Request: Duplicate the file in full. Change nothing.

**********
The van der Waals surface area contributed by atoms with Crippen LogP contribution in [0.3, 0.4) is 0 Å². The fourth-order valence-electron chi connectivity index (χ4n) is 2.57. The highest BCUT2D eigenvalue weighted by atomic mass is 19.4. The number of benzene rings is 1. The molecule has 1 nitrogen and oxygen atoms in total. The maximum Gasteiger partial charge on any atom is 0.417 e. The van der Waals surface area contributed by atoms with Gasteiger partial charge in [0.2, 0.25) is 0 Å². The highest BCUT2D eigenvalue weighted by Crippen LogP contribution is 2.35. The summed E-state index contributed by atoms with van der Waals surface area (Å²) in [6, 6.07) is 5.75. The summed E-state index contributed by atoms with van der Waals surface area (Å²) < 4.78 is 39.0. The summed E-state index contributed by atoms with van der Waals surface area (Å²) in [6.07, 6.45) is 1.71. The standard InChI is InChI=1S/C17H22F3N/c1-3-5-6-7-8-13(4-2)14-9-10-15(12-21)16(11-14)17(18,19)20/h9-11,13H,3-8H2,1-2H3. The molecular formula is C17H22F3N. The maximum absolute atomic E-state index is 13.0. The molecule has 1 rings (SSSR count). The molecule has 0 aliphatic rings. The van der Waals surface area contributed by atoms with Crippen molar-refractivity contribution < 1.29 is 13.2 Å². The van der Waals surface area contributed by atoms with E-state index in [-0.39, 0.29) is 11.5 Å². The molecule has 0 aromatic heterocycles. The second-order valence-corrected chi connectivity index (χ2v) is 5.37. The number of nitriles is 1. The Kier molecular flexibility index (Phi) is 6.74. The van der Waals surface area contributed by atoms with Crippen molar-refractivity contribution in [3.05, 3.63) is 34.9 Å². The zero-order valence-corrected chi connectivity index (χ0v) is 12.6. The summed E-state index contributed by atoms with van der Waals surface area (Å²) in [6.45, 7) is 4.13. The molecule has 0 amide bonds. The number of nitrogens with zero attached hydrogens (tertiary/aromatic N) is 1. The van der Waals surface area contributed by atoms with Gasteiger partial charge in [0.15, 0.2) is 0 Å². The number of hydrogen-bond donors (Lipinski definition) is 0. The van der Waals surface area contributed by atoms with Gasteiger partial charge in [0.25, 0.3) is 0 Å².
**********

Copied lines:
The van der Waals surface area contributed by atoms with Crippen LogP contribution in [0.3, 0.4) is 0 Å². The fourth-order valence-electron chi connectivity index (χ4n) is 2.57. The highest BCUT2D eigenvalue weighted by atomic mass is 19.4. The number of benzene rings is 1. The molecule has 1 nitrogen and oxygen atoms in total. The maximum Gasteiger partial charge on any atom is 0.417 e. The van der Waals surface area contributed by atoms with Gasteiger partial charge in [0.2, 0.25) is 0 Å². The highest BCUT2D eigenvalue weighted by Crippen LogP contribution is 2.35. The summed E-state index contributed by atoms with van der Waals surface area (Å²) in [6, 6.07) is 5.75. The summed E-state index contributed by atoms with van der Waals surface area (Å²) < 4.78 is 39.0. The summed E-state index contributed by atoms with van der Waals surface area (Å²) in [6.07, 6.45) is 1.71. The standard InChI is InChI=1S/C17H22F3N/c1-3-5-6-7-8-13(4-2)14-9-10-15(12-21)16(11-14)17(18,19)20/h9-11,13H,3-8H2,1-2H3. The molecular formula is C17H22F3N. The maximum absolute atomic E-state index is 13.0. The molecule has 1 rings (SSSR count). The molecule has 0 aliphatic rings. The van der Waals surface area contributed by atoms with Crippen molar-refractivity contribution < 1.29 is 13.2 Å². The van der Waals surface area contributed by atoms with E-state index in [-0.39, 0.29) is 11.5 Å². The molecule has 0 aromatic heterocycles. The second-order valence-corrected chi connectivity index (χ2v) is 5.37. The number of nitriles is 1. The Kier molecular flexibility index (Phi) is 6.74. The van der Waals surface area contributed by atoms with Crippen molar-refractivity contribution in [3.05, 3.63) is 34.9 Å². The zero-order valence-corrected chi connectivity index (χ0v) is 12.6. The summed E-state index contributed by atoms with van der Waals surface area (Å²) in [6.45, 7) is 4.13. The molecule has 0 amide bonds. The number of nitrogens with zero attached hydrogens (tertiary/aromatic N) is 1. The van der Waals surface area contributed by atoms with Gasteiger partial charge in [0.15, 0.2) is 0 Å². The number of hydrogen-bond donors (Lipinski definition) is 0. The van der Waals surface area contributed by atoms with Gasteiger partial charge in [0.25, 0.3) is 0 Å².